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The revisions to the Common Rule have been delayed until January of 2019. For more information, see the Federal Register or PRIM&R's blog post.


The U.S. Department of Health and Human Services (HHS) issued an Interim Final Rule delaying the implementation of the revised Common Rule (45 CFR 46) until July 19, 2018. NIH policy changes (e.g., single IRB of Record) remain scheduled to go into effect on Jan. 25, 2018.

Although most provisions in the revised Common Rule have been delayed, the NEIU IRB has decided to start applying new exempt categories to non-federally funded studies. The requirement for annual continuing review for expedited studies and full review studies in which only remaining activities are data analysis and assessment of follow-up clinical data will continue until July 19, 2018. 


The revised Federal Policy for the Protection of Human Subjects (45 CFR 46. Subpart A) known as the "Common Rule” is scheduled to go into effect on Jan. 19 of 2018. The NEIU IRB is making updates in its policies and procedures in accordance with the requirements of the revised rule.

Please read the information below to familiarize yourself with new regulatory requirements and changes in the NEIU IRB review process.

Summary of Major Changes in the Revised Common Rule

Continuing Review - No longer required for most expedited studies. Furthermore, full board studies, where the only remaining activity is the analysis of identifiable data/biospecimens or activity to obtain follow-up clinical data, will no longer require continuing review.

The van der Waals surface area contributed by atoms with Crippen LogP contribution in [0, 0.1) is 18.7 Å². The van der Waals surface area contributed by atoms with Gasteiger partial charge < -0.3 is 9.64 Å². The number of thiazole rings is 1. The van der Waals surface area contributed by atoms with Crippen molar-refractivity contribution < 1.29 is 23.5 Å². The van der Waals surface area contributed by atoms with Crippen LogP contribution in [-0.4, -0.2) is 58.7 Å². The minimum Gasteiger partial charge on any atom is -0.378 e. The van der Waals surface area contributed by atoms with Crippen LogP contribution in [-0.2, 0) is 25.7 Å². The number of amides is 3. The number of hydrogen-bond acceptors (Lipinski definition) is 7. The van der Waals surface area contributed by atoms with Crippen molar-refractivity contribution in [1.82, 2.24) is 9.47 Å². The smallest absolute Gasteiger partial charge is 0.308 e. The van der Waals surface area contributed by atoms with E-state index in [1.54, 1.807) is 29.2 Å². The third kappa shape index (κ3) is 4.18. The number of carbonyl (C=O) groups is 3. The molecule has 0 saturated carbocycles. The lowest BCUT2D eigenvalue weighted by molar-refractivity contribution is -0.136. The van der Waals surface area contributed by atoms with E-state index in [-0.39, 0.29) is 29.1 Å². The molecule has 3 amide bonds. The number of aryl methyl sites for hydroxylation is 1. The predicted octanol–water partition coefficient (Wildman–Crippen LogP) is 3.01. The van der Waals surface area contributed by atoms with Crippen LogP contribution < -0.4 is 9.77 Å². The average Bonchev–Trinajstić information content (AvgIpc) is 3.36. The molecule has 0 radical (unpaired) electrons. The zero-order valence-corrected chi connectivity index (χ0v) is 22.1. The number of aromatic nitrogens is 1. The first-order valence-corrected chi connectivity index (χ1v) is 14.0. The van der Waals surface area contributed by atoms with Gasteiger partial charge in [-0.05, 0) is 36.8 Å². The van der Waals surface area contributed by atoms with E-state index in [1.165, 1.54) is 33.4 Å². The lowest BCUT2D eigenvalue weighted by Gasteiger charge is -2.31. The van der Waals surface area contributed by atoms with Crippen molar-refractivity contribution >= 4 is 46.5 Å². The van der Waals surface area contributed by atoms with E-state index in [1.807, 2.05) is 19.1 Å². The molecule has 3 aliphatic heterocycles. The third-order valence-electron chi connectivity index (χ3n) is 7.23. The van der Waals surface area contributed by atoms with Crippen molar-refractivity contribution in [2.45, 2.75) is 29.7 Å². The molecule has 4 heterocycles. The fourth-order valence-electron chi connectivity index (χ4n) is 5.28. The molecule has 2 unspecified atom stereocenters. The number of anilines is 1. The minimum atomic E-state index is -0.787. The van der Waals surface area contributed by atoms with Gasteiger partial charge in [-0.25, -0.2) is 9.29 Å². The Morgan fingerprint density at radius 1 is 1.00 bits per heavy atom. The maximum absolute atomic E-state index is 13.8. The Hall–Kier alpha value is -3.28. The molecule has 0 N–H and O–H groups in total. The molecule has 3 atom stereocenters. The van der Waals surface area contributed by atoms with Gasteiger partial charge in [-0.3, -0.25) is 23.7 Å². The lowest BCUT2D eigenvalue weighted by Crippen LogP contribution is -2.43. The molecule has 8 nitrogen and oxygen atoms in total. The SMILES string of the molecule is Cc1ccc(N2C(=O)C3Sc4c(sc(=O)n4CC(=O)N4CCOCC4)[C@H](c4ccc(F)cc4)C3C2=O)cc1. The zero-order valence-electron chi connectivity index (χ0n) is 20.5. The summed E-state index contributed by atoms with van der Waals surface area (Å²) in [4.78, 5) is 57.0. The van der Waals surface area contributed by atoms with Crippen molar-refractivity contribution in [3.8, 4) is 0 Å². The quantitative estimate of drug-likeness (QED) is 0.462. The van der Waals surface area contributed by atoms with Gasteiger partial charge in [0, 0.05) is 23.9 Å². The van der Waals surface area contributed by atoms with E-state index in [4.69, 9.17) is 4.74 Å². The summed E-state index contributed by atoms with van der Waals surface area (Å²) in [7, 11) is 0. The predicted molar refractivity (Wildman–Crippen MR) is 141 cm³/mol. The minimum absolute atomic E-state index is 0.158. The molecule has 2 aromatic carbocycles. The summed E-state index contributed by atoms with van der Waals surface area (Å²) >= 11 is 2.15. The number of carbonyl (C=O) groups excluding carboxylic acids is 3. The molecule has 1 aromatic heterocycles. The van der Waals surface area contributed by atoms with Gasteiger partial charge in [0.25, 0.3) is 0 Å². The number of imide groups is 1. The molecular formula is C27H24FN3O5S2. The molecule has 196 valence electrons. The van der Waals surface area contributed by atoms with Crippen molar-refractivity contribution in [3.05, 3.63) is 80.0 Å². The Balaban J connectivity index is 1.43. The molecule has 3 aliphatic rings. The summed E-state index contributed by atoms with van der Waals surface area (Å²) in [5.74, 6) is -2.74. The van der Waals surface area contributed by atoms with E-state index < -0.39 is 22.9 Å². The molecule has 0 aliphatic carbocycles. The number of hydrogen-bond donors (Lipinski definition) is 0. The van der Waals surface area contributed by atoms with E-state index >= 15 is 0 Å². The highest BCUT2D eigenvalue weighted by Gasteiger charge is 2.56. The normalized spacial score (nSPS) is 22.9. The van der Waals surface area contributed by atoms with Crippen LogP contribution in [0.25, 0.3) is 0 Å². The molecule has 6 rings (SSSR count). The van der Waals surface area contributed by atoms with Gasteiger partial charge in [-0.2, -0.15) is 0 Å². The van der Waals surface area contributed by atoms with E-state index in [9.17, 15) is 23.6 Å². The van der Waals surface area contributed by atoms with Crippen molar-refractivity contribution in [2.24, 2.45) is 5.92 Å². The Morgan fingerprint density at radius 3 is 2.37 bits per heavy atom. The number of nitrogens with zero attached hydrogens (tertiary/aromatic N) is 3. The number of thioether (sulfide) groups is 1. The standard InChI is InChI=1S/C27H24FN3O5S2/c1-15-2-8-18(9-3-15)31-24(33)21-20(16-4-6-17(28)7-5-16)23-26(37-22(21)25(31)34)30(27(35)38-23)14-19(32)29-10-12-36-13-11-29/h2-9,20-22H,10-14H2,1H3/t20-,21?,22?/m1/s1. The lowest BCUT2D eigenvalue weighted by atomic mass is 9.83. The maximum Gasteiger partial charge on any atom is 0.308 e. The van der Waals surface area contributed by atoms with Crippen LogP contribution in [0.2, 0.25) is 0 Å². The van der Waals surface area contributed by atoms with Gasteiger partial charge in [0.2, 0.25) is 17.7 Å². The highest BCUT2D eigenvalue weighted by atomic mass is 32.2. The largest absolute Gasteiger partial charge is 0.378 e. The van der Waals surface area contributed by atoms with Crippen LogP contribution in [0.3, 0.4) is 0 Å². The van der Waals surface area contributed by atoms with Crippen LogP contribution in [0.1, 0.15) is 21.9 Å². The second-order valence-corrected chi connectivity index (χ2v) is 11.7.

Exemptions - The Common Rule defines three levels of review for human subjects research: exempt, expedited, and full (board). The revised Common Rule broadens the types of research that can be reviewed at the exempt level, which is the level requiring the least oversight.

Informed Consent - The revised Common Rule requires a new "Key Elements" section and a rearrangement of the content of consent forms to facilitate a potential subject's decision to participate or not. A "broad consent" option has been added for unspecified future use of identifiable data/biospecimens. 

Single IRB-of-Record (sIRB) - Most federally-funded collaborative research projects located in the U.S. will be required to use a single IRB starting Jan. 20, 2020. NIH funded research projects will be required to use a single IRB starting Jan. 25, 2018. See the NIH Policy on the Use of a Single Institutional Review Board for Multi-Site Research for information about the NIH sIRB policy implementation.

What to Expect

Previously approved studies:

The new regulations will not apply retroactively to existing studies. For approved expedited studies and full review studies, the IRB will evaluate the need for continuing review at the time of the next scheduled continuing review submission.

New studies:

The IRB will begin applying some of the provisions of the revised rule to new studies submitted after Jan. 1, 2018.

Expect to see the following changes in the near future:

  1. Changes in IRB applications and approval documentation
  2. Revisions in the informed consent template
  3. Assignment of new exempt categories
  4. Changes in the continuing review policy
  5. New guidances, decision trees and tips sheets 

More information will be forthcoming. Feel free to contact us with any questions you may have at or (773) 442-4675. 

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